31 October 2008

Blogs can keep us together (Think of me, Babe, whenever . . .)

Embarrassing Confession of the Day: When I was in high school, I was addicted to IMing with strangers. I would have said addicted to chat rooms, but that wouldn't be true. I actually hated the chat room atmosphere - twelve conversations flowing at once and generally at least one of them being entirely inappropriate. My strategy was to go into the chat room, find one or two (or three or four) people who seemed interesting and chat with them privately. If that went well, we became AIM or MSN Messenger buddies. Once I had a pretty good store of buddies, I stopped the chat room visits. I would talk to my new "friends" about almost anything. Until my senior year of high school, I had VERY few (try one) close friends in real life, and so these on-line confidantes were the best thing I had. They were my escape. The ones who knew the real me that I kept hidden from everyone else. They didn't know me in real life, so I could be the funny, cool, interesting girl that I was too afraid to be in reality.
When I started gaining flesh and blood friends, I realized my need for digital chatter gave way to a longing for real human interaction - going to football games, sleepovers and late-night-Steak-n-Shake runs.
However, by my senior year of college blogging had become quite the fad and I, once again, became hooked - addicted. Once again, I could reveal little parts of my soul without feeling judged. And, as I've always been better at expressing myself in writing, rather than by spoken word, I relished in the ability to get my thoughts out there to the world. And something even more amazing - others felt the same way as me!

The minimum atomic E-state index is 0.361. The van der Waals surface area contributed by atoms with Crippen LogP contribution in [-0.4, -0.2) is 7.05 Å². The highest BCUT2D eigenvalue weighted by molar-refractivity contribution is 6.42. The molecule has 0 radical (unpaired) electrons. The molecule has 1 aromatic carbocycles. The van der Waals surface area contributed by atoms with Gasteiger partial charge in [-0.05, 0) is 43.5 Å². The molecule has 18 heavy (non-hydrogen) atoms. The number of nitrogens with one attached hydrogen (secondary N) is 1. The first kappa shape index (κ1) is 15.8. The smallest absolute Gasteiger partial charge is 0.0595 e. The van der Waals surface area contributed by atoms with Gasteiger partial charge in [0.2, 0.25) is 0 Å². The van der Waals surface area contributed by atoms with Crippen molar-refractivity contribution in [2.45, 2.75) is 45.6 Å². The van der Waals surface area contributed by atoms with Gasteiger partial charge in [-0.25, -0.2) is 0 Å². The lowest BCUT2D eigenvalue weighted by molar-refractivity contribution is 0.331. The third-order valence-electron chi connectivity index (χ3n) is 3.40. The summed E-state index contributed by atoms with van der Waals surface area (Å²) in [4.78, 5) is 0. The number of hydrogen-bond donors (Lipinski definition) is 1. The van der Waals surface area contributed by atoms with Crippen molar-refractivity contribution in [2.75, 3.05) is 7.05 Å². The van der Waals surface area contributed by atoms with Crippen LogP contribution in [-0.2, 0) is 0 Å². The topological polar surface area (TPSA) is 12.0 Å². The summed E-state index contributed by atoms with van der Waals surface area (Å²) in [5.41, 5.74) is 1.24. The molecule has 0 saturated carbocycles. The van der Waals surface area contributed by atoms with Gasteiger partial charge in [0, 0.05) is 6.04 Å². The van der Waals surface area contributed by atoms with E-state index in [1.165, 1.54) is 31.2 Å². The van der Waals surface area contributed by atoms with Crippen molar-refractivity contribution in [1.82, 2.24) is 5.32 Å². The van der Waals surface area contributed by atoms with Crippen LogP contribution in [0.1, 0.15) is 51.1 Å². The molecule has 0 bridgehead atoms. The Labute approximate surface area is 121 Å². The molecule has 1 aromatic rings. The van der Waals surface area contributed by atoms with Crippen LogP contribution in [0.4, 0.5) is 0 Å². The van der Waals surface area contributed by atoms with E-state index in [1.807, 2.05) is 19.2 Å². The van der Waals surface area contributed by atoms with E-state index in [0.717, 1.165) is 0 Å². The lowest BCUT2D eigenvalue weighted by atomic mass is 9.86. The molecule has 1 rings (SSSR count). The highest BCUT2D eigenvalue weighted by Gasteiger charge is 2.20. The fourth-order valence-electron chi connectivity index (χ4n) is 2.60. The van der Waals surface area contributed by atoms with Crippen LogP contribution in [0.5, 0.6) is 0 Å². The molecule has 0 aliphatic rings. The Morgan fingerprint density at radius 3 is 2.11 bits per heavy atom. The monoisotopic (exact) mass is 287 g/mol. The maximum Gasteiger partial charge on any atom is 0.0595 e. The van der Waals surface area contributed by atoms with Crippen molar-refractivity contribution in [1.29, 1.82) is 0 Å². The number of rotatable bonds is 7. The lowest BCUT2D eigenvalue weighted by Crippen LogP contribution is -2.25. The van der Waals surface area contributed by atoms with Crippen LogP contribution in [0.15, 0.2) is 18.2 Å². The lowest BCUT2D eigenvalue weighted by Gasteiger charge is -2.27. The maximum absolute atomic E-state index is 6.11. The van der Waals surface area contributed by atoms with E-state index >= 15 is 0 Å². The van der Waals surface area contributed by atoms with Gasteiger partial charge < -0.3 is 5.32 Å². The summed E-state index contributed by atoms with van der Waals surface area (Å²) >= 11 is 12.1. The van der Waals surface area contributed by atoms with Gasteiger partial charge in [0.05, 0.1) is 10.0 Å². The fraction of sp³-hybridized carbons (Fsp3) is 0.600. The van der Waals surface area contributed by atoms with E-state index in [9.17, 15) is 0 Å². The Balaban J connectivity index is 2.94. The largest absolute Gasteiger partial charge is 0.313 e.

During this blogging era, we can connect to others through these digital journals, broadcast to the world and suddenly, by reading the thoughts of another on their biggest pet peeves, struggles and inner demons, we realize - we're not that different after all. Every one of us seems to be scrambling through life, trying to pull everything together while keeping up appearances that we already have everything together so that we're not the ONLY ones who have NOTHING together and now we can see, plain as day - we're not alone! NO ONE has everything together! And it is through these on-line forums that we feel free to confess this tiny fact. Isn't it interesting?
Perhaps this blunt honesty can transfer to our true lives and soon we'll have a whole lot less fake, a whole lot more genuine and a more relaxed, free body of human beings surviving together on this rock we call Earth.


  1. WOW! That was deep! So true though! Something amazing John and I have both found at Immanuel is that we can be who we are. John said a few sundays ago, "I am ready to be the christian God wants me to be and not what the church expects of me."
    Johns dad is head deacon of our old church and John was expected to be a certain way even as a toddler he wasn't allowed to have tantrums without the church judging his fathers character so it was a huge burden on his shoulders until we left. I love the ladies at Immanuel and that they are so real and unjudmental and they allow us to be real. I had a point to all that but it went out the window sorry :) Anyway sorry for the rant I am so bad about that :)

  2. That's what I love about Immanuel, too. I never really feel like I'm faking it, because there's no pressure to be perfect. It's more of a "Come as you are and we'll work together to be who God created us to be" type of attitude. Love it! :)